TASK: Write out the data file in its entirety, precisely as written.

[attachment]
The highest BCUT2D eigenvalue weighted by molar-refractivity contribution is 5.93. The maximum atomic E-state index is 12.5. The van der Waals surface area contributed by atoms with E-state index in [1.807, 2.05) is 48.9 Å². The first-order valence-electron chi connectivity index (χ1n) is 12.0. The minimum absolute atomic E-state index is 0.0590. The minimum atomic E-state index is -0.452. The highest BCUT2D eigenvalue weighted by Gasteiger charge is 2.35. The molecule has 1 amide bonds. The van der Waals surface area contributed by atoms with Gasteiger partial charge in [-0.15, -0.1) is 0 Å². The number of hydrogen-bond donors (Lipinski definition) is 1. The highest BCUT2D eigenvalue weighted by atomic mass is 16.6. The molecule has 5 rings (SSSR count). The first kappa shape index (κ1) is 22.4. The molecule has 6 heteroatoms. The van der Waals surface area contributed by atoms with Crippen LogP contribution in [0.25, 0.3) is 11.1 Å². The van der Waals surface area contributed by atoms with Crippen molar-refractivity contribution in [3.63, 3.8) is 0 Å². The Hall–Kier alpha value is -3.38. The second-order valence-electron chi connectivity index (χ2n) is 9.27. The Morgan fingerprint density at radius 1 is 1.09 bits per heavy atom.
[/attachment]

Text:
The highest BCUT2D eigenvalue weighted by molar-refractivity contribution is 5.93. The maximum atomic E-state index is 12.5. The van der Waals surface area contributed by atoms with E-state index in [1.807, 2.05) is 48.9 Å². The first-order valence-electron chi connectivity index (χ1n) is 12.0. The minimum absolute atomic E-state index is 0.0590. The minimum atomic E-state index is -0.452. The highest BCUT2D eigenvalue weighted by Gasteiger charge is 2.35. The molecule has 1 amide bonds. The van der Waals surface area contributed by atoms with Gasteiger partial charge in [-0.15, -0.1) is 0 Å². The number of hydrogen-bond donors (Lipinski definition) is 1. The highest BCUT2D eigenvalue weighted by atomic mass is 16.6. The molecule has 5 rings (SSSR count). The first kappa shape index (κ1) is 22.4. The molecule has 6 heteroatoms. The van der Waals surface area contributed by atoms with Crippen LogP contribution in [0.25, 0.3) is 11.1 Å². The van der Waals surface area contributed by atoms with Crippen molar-refractivity contribution in [3.63, 3.8) is 0 Å². The Hall–Kier alpha value is -3.38. The second-order valence-electron chi connectivity index (χ2n) is 9.27. The Morgan fingerprint density at radius 1 is 1.09 bits per heavy atom.